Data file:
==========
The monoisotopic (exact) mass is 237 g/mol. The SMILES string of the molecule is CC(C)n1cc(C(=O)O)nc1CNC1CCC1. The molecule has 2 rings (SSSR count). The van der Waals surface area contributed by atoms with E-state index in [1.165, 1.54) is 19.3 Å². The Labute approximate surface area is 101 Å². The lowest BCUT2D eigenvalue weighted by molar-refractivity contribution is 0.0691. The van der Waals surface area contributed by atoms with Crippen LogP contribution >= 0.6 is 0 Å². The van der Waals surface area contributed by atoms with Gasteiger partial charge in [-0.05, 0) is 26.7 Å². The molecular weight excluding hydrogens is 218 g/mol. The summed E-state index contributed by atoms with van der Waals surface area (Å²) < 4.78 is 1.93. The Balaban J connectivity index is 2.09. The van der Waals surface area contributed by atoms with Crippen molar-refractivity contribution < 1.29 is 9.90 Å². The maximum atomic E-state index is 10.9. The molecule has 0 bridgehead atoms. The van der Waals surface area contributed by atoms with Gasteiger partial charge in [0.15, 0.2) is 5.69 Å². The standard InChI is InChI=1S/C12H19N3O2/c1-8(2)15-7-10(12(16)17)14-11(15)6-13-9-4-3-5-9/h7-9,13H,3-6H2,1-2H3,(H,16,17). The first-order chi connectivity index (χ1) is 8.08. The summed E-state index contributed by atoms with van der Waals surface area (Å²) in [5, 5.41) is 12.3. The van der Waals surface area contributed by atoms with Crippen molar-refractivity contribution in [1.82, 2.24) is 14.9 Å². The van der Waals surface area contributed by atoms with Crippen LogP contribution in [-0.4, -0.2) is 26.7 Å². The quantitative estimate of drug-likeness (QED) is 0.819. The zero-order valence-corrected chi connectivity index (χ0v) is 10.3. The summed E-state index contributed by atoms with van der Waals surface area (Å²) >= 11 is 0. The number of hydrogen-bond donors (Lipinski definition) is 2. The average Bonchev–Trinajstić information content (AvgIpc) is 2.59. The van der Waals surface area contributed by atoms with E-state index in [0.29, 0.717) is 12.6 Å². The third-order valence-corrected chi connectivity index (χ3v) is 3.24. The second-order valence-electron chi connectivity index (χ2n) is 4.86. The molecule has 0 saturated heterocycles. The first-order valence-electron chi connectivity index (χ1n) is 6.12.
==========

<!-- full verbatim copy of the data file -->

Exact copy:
The monoisotopic (exact) mass is 237 g/mol. The SMILES string of the molecule is CC(C)n1cc(C(=O)O)nc1CNC1CCC1. The molecule has 2 rings (SSSR count). The van der Waals surface area contributed by atoms with E-state index in [1.165, 1.54) is 19.3 Å². The Labute approximate surface area is 101 Å². The lowest BCUT2D eigenvalue weighted by molar-refractivity contribution is 0.0691. The van der Waals surface area contributed by atoms with Crippen LogP contribution >= 0.6 is 0 Å². The van der Waals surface area contributed by atoms with Gasteiger partial charge in [-0.05, 0) is 26.7 Å². The molecular weight excluding hydrogens is 218 g/mol. The summed E-state index contributed by atoms with van der Waals surface area (Å²) < 4.78 is 1.93. The Balaban J connectivity index is 2.09. The van der Waals surface area contributed by atoms with Crippen molar-refractivity contribution < 1.29 is 9.90 Å². The maximum atomic E-state index is 10.9. The molecule has 0 bridgehead atoms. The van der Waals surface area contributed by atoms with Gasteiger partial charge in [0.15, 0.2) is 5.69 Å². The standard InChI is InChI=1S/C12H19N3O2/c1-8(2)15-7-10(12(16)17)14-11(15)6-13-9-4-3-5-9/h7-9,13H,3-6H2,1-2H3,(H,16,17). The first-order chi connectivity index (χ1) is 8.08. The summed E-state index contributed by atoms with van der Waals surface area (Å²) in [5, 5.41) is 12.3. The van der Waals surface area contributed by atoms with Crippen molar-refractivity contribution in [1.82, 2.24) is 14.9 Å². The van der Waals surface area contributed by atoms with Crippen LogP contribution in [-0.4, -0.2) is 26.7 Å². The quantitative estimate of drug-likeness (QED) is 0.819. The zero-order valence-corrected chi connectivity index (χ0v) is 10.3. The summed E-state index contributed by atoms with van der Waals surface area (Å²) >= 11 is 0. The number of hydrogen-bond donors (Lipinski definition) is 2. The average Bonchev–Trinajstić information content (AvgIpc) is 2.59. The van der Waals surface area contributed by atoms with E-state index in [0.29, 0.717) is 12.6 Å². The third-order valence-corrected chi connectivity index (χ3v) is 3.24. The second-order valence-electron chi connectivity index (χ2n) is 4.86. The molecule has 0 saturated heterocycles. The first-order valence-electron chi connectivity index (χ1n) is 6.12.